“What bothers me most about politics in Canada is that there is a comfortable establishment that sits on top and governs for itself at everyone else’s expense, and the people who do the nation’s work—the plumber, the electrician, the truck driver, the police officer—have almost no share of voice. I want to empower those people and disempower the political establishment. That’s my mission, that’s my purpose, and I believe in it. I actually do believe in what I say. I truly believe that the ideas and the political approach that I advance are right. So having that purpose allows me to persevere through all of the nastiness and the exhaustion of political life.”

Also in the line of fire was the CBC, which Poilievre again committed to defunding if he were ever to become prime minister. He says he is unworried about the backlash from Canada’s mainstream media, who he claims were just as unfair to his Conservative predecessors even though they did not challenge the CBC directly.

“Yeah, they’re going to come after me guns blazing, I know that,” he said, “But they would do that even if I weren’t taking the principled stand on defunding them.”

Appearing on Peterson’s podcast might be a sign that Poilievre is doing an end-run around traditional media outlets, preferring to bypass the “left-wing media,” as he described them in the first leadership debate. To date, his media strategy has prioritized non-traditional, direct conversations to reach voters, such as this March 29 video from Tahini Mediterranean Cuisine’s YouTube channel that featured Poilievre smoking shisha and discussing Bitcoin.

Peterson’s podcast is a platform with a substantial reach that even outstrips traditional news channels. Peterson’s YouTube page has nearly five million subscribers and his videos average over half a million views. The Poilievre interview had more than 200,000 views by mid-day on Tuesday.

Peterson, who Tyler Cowen has called “one of the world’s leading public intellectuals” and who David Brooks described as “the most influential public intellectual in the Western world,” rose to prominence due to his opposition to the federal Bill C-16, which he resisted on the grounds that it legislated compelled speech.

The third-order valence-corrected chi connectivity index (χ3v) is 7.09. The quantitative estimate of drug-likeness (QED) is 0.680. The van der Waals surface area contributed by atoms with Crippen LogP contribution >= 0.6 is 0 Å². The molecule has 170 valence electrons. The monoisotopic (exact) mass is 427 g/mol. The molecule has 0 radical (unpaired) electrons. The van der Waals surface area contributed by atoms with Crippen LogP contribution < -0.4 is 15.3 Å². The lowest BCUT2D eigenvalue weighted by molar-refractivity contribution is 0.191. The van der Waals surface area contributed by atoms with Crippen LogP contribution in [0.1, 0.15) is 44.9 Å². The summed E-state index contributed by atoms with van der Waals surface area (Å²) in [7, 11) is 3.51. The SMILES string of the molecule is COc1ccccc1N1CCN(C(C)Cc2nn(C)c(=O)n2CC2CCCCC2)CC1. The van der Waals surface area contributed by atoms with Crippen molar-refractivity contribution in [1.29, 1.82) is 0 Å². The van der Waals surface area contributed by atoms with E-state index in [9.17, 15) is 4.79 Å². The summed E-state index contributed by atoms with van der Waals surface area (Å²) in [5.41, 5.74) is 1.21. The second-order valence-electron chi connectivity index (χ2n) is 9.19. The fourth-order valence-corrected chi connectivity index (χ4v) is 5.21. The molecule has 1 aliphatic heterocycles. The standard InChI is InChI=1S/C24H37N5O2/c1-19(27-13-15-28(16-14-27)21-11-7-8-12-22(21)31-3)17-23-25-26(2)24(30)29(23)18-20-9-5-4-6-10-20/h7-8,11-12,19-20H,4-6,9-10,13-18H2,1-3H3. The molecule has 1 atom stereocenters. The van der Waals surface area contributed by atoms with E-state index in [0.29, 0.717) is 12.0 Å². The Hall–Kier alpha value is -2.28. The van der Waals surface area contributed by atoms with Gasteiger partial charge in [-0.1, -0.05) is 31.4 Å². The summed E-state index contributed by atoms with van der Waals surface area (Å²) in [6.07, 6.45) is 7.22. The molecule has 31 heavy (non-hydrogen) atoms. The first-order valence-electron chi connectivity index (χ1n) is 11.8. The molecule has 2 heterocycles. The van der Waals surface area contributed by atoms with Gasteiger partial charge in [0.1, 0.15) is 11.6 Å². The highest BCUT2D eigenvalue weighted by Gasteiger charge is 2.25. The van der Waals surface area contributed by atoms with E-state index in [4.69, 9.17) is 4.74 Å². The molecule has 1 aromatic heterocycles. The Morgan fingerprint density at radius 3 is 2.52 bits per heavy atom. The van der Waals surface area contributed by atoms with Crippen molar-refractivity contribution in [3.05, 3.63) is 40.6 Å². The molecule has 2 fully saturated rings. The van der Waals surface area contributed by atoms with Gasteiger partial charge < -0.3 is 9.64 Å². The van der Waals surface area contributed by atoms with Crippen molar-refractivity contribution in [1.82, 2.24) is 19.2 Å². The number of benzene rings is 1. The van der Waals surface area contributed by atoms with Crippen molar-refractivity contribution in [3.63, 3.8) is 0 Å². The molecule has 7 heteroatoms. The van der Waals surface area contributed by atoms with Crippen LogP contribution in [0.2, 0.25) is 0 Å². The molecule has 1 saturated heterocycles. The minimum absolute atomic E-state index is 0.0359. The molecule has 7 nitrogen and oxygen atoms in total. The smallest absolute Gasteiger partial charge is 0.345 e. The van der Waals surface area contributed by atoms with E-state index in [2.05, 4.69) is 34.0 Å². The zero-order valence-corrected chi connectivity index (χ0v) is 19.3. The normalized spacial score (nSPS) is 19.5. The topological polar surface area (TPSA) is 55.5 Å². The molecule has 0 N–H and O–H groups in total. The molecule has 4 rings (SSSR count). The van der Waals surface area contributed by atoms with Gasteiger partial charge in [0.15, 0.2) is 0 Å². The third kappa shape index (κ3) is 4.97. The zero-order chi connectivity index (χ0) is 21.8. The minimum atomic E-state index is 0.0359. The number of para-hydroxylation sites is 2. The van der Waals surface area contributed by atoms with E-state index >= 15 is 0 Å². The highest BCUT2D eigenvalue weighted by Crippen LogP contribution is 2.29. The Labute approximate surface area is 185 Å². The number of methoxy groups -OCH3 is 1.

While Peterson has generally stayed uninvolved in Canadian politics outside of his youthful dalliance with Alberta’s New Democratic Party, Peterson did interview the People’s Party of Canada leader Maxime Bernier during the last federal campaign.

Speaking with Poilievre, Peterson commended his courage for agreeing to be interviewed:

“I’ve asked other politicians, including some on the conservative side, and I’ve had some agree to speak with me, but generally they seem intimidated by the span of time that stretches out in front of them. Or perhaps, [they’re] not cognizant fully of the power of YouTube dialogue.”

Peterson has grown increasingly critical of Trudeau’s vaccine mandates and his recent handling of the Freedom Convoy protests, calling him a liar and a narcissist in an interview at the Hoover Institution on May 9. On February 19, Peterson released an original song, “Wake Up”, that was “Dedicated, under the current unfortunate conditions, to the Prime Minister of Canada, the Right Honorable Justin Trudeau.”

At the height of the protests on January 31, Peterson took to Instagram to directly appeal to several conservative politicians, naming Saskatchewan Premier Scott Moe, Alberta Premier Jason Kenney, Ontario Premier Ontario Doug Ford, and then-opposition leader Erin O’Toole, and urging them to support the movement and remove the vaccine mandates.

“What in the world are you waiting for? It’s your moment. You’ve got a huge number of Canadians occupying Ottawa, expressing their dismay with the suspension of our charter rights in the face of this so-called emergency,” Peterson said. “Our prime minister has literally abandoned the city, run away, as far as I can tell.”

He continued, “You’re not going to get a better opportunity. This is your moment, conservatives in Canada.”